Reviewed by GREG KING
Director: Adam Shankman
Stars: Tom Cruise, Diego Boneta, Julianne Hough, Alec Baldwin, Russell Brand, Catherine Zeta-Jones, Bryan Cranston, Paul Giamatti, Mary J Blige, Malina Ackerman.
The popular Tony-nominated Broadway jukebox musical Rock Of Ages comes to the screen, and for fans of 80’s rock anthems and power ballads it will certainly provide a good time. The film is set in 1987, and most of the action takes place in the legendary Bourbon Room in Los Angeles, which is “a sea of sweat, ear-shattering music and puke.”
Drew (Diego Boneta, from the rebooted 90210, etc) works there as a bartender, but he is also an aspiring rock singer, if only he can conquer his stage fright. Sherrie (Julianne Hough, from the recent remake of Footloose, etc) is the new girl in town, who has arrived from a small town in the midwest hoping to find fame and fortune. She ends up as a waitress in the Bourbon Room. Romance develops between the pair as they keep believing in their dreams.
But the nightclub is under threat from two sources. Patricia Whitmore (Catherine Zeta-Jones), the powerful and moralistic wife of the local mayor, heads a coalition of conservative women who want to close down that “monument to decadence.” Ironically, the group voices their disapproval of the satanic music through rock songs themselves.
The club is also rapidly going broke, and its rockdog manager Dennis Dupree (a perfectly grizzled Alec Baldwin) hopes that an appearance from legendary rock star Stacee Jaxx (Tom Cruise) will change its fortunes. The Bourbon Room launched Jaxx’s career, but the aging rocker is now almost washed up. He has succumbed to too much sex, drugs and booze, and is now coasting along on his past glory, playing his old songs. He has become unreliable and something of a joke, although he still has loyal groupies eager to sleep with him.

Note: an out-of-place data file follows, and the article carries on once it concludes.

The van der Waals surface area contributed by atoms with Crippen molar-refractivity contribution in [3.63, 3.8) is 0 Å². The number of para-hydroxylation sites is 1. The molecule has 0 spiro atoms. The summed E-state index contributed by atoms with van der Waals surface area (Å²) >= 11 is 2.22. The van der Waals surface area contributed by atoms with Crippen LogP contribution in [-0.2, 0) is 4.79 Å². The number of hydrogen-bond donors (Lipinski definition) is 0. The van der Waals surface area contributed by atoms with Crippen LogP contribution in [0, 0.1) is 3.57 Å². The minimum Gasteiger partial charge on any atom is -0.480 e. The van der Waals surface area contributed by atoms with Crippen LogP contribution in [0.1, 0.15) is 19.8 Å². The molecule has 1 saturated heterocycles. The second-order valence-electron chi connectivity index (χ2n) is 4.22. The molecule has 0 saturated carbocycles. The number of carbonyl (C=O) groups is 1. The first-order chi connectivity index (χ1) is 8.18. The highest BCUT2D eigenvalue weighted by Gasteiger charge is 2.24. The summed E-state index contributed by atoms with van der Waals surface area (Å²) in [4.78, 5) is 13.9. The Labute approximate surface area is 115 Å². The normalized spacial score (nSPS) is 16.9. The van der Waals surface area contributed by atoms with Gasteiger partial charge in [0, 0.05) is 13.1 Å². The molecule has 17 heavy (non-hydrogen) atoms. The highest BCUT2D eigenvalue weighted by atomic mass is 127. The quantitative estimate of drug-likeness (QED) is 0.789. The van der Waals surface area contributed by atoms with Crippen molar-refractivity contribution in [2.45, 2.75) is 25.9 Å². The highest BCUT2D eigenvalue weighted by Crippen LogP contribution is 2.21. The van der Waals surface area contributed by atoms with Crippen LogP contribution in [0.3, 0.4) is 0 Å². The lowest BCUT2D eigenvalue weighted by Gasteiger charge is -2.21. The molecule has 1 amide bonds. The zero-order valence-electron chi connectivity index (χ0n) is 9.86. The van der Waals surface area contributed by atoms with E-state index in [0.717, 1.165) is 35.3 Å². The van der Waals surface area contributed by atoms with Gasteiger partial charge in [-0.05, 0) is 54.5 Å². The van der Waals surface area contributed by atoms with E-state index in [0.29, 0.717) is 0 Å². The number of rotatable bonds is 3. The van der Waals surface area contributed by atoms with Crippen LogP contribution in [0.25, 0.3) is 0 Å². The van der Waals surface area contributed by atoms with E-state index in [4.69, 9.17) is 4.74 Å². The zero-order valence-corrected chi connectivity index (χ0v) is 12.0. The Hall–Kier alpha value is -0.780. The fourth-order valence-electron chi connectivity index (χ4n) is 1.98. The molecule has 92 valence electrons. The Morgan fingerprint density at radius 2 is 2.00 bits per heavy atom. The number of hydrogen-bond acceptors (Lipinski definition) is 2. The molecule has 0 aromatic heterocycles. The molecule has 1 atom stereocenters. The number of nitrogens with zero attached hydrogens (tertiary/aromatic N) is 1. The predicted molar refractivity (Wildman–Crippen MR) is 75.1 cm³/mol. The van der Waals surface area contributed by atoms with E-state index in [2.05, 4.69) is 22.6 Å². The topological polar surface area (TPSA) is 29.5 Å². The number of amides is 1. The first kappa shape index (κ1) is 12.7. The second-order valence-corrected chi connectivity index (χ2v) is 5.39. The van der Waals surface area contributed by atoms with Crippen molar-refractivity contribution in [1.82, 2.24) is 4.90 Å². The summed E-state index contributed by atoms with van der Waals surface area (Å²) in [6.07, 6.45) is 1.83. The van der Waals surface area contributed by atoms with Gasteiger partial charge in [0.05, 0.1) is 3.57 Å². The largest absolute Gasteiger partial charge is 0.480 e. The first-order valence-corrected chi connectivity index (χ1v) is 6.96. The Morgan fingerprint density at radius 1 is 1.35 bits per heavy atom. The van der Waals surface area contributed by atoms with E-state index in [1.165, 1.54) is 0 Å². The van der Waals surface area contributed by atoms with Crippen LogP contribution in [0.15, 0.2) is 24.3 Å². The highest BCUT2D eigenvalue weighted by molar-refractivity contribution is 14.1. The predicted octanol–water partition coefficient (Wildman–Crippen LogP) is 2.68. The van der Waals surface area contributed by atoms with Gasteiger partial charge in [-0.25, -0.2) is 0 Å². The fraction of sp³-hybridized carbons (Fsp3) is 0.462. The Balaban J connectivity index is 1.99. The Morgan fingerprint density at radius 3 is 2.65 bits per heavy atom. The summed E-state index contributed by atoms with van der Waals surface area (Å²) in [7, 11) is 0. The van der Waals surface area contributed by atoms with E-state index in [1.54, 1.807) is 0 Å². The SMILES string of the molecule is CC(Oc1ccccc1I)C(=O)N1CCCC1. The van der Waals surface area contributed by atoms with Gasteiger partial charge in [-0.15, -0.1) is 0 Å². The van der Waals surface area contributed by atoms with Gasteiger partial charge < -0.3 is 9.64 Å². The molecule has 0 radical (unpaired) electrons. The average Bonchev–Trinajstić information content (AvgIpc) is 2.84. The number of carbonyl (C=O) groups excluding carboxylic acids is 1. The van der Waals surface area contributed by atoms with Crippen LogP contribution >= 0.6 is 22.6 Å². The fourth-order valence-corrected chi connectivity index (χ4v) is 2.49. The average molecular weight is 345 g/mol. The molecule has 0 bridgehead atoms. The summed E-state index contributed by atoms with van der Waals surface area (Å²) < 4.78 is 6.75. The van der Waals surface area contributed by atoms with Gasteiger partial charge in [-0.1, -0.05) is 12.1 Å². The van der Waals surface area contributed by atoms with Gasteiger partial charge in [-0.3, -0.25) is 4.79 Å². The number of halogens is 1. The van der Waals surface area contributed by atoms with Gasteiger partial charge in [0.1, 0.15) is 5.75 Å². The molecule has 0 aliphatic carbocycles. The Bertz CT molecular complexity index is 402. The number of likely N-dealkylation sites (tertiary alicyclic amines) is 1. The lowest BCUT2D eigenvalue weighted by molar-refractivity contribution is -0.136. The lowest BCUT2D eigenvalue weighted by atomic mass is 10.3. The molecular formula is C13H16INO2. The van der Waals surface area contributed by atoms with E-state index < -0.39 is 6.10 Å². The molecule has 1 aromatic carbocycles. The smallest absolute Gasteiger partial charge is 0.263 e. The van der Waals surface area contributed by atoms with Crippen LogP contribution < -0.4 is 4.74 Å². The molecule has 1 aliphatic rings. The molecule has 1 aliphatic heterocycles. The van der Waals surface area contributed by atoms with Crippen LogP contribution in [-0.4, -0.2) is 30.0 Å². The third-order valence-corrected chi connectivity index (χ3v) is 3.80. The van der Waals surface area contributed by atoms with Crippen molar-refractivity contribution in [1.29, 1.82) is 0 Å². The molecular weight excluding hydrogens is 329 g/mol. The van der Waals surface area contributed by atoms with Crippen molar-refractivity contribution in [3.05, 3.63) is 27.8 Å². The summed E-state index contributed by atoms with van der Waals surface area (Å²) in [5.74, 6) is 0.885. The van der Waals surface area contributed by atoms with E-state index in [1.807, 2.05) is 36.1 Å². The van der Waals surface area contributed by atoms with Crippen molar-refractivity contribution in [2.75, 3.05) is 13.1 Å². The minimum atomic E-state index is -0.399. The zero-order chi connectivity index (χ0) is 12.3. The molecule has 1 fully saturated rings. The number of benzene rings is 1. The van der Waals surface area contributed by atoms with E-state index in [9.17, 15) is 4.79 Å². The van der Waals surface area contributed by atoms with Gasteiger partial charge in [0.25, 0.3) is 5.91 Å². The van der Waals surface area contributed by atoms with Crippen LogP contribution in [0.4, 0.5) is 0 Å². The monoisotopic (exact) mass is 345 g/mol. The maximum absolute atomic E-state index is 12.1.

The character is probably a composite of any number of legendary old school rockers, and part of the fun is in recognising the obvious influences. Cruise hasn’t been this switched on and immersed in a character for a long time. He revels in the role of the dissolute rocker, with his long flowing locks, tattoos and sinewy body. He has a cocky swagger and exudes a raw sexual magnetism; and he even does a good job of singing a couple of power ballads.
Like Mamma Mia!, which created a narrative around a host of popular Abba songs, and We Will Rock You before it, Rock Of Ages uses a vibrant soundtrack of 80’s rock songs to propel the rather thin, cliched and formulaic narrative. Justin Theroux and Allan Loeb have adapted the play with the help of original writer Chris D’Arienzo, although they can’t always disguise the material’s theatrical origins. Former choreographer turned director Adam Shankman (Hairspray, etc) does his best to keep things moving along, and he injects a few camp touches into the material. But the film seems to lack the raw energy of the stage show, which had audiences punching the air and playing air guitar in the aisles.
The casting is wonderful, although there are a few surprising choices. All of the actors do passable cover versions of some classic songs from bands like Foreigner, REO Speedwagon, Bon Jovi, etc. Newcomer Boneta certainly has charisma to spare as the starstruck Drew, but unfortunately there seems to be little real rapport between him and Hough.
Paul Giamatti is his usual sleazy self as Jaxx’s manager, who is so oily that Exxon should take out shares in him. Russell Brand is in his element as the wise-cracking Lonny, the Bourbon Room’s MC, who also develops a wonderful bromance with Dennis. And Mary J Blige plays Justice Charlier, who runs a strip club on the notorious Strip, although most of the scenes set here leave a bit of an unpleasant aftertaste. Malin Ackerman is funny as a sexually voracious, obsessed and desperate magazine journalist who gets a very intimate personal interview with Jaxx.
There is a hint of nostalgia to Rock Of Ages with its authentic 80s vibe, good times and familiar songs, which will be more than enough to appeal to many in the audience who may well find themselves singing along.